The marriage market is a subject of much hand-wringing among American adults, with talk of “settling,” biological clocks, and substandard men peppering our national conversations on marriage. Religious Americans, who remain among the most committed to the idea of married life, are hardly immune to the national rise in age-at-marriage. Even evangelical Protestants are marrying later than imagined, only about a year earlier than the national median of 29 for men and 27 for women.
Part of the problem may reside in the gender imbalance in American congregations, also a subject of much chatter, analysis, and innovation. New data analyses of over 64,000 adult respondents to the US Congregational Life Survey reveal that previous estimates of a 3-to-2 female-to-male ratio in the pews remain largely unchanged, but that the disparity varies notably by age. The sex-ratio imbalance among 18-29-year-olds in America’s congregations mirrors that in its universities: 57% of pew-sitters—and college students—are women, while 43% are men. According to both academic and popular accounts, such disparities on campus tend not to spell optimal relationship outcomes for women.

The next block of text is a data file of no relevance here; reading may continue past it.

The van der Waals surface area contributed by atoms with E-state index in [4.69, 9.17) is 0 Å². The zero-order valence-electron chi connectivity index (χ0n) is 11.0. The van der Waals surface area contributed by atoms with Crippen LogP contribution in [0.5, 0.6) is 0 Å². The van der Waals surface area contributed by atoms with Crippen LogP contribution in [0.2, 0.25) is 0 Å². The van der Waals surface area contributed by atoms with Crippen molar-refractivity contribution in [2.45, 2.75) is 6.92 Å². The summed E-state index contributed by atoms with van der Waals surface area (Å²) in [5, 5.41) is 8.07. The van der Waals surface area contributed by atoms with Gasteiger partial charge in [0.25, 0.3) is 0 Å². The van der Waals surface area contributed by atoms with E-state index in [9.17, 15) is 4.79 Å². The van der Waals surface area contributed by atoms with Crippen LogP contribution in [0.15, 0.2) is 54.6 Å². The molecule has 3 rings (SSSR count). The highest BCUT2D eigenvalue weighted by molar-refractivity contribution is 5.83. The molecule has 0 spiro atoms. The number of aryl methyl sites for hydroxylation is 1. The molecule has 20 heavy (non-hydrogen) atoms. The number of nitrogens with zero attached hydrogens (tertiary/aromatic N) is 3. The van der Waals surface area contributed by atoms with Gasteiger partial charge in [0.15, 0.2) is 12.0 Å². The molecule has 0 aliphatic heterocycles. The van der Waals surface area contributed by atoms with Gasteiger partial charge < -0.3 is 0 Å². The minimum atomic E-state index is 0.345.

The gender gap is even more pronounced among evangelical Protestants, historically among traditional marriage’s biggest backers. The disparity in the 20s is slightly worse in evangelical congregations, where 59% of never-married churchgoers are women. In their 30s, however, the chasm widens, with men comprising only 27% of never-married evangelical churchgoers.
Such a phenomenon is thought to create a distressing “double bind” among evangelical (as well as other) women who wish to marry: balancing the desire to locate a man of comparable faith—and feeling external pressure to do so—but facing increasingly tall odds of finding such a mate in their own or similar congregations.
NOTE: While notable for its large size, the US Congregational Survey is not a nationally-representative study of all American churchgoers. However, participating congregations were asked to randomly sample their congregations. The results are believed to be representative of worshipers and congregations in participating denominations.